Rachel Renée Russell is the author of the bestselling Dork Diaries book series for children. I knew nothing about her and her books until I read her story in an issue of Writer’s Digest magazine.
The interviewer noted that Ms. Russell is a black woman and the protagonist in her stories is a white girl. From her responses, I can tell that the author answers questions often about her choice of skin color for the main character. She explained her take on crafting characters of races and ethnic backgrounds, and asked “Why is it that as a black author I have to be limited, but other authors are not?”
That is a good question, one I had not considered as a writer who happens to be black.
God knows that I love my skin color. Yet, when I became a Christian, my identity moved from being a black person to being a child of God. No longer do I feel less than others because of someone’s pitiful ideas about my color. A racial insult shouted my way doesn’t crush my spirit as it did in the past.
Not that this happens often. It’s been a while since another human being treated me in a hateful way because of the color of my skin. You can read about that time here.
No, I don’t think about my skin color much.
Santa Barbara is far different from Ferguson, Missouri. In a city population of 90,000, I am one of the estimated 1,500 black people who live here. The day after the Ferguson decision and aftermath, as I walked through the streets of Santa Barbara, and passed through the shopping mall crowds and into a restaurant, I felt the looks — in that awkward, color-filled way.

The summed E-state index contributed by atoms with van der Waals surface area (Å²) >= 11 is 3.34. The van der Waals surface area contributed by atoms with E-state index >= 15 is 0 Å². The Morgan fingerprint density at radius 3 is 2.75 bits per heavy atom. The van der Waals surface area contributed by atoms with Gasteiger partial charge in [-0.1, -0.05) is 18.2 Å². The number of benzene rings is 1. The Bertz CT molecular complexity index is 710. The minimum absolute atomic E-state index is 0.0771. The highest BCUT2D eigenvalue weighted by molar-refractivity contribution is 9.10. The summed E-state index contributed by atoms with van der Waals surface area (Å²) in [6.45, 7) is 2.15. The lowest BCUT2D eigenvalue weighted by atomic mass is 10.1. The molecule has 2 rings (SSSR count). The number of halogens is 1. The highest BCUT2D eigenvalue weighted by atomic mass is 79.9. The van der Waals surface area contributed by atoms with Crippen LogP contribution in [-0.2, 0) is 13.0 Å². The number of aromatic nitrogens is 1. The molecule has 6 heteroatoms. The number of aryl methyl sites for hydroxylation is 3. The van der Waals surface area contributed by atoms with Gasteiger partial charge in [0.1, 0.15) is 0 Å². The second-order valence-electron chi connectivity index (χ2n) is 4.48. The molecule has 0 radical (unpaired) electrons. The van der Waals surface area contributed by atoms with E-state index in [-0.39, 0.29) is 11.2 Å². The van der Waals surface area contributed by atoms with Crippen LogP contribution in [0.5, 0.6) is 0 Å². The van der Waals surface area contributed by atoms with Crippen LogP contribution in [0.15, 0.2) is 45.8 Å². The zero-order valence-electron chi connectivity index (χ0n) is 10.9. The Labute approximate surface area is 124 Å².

It’s an interesting life, when you’re black and all you want is to be.
Ms. Russell’s books have sold in the millions, and you’ll find articles written that criticize her decision to have a white main character. In the Writer’s Digest interview, she seems to be at a place where she handles the criticism well.
As I write my stories, I don’t want to be hindered by what people expect me to write. My goal is to write stories that touch the heart, the soul, the emotions, the spirit. Those areas have no color.
The skin colors I choose for my characters will sometimes enhance the story and sometimes lead it. That’s what makes story writing so exciting for me. I never know what my imagination is going to offer. For example, here are several of my main characters and their skin color:
- Lena – brown (pre-teen)
- Chanadh – lavender (young adult)
- Jim – white (adult)
- Netta – black (teen)
- Vanessa – skin color not disclosed (senior)
As a child of His, I want to create like Him and be like Him: color-full and color-blind.
Now, it’s Saturday morning and I have some reading to do. First up: Dork Diaries, Tales from a Not-So-Fabulous Life. (For fun, and for encouragement, too. Ms. Russell was in her late forties when she had her first book published.)
What are you reading this weekend?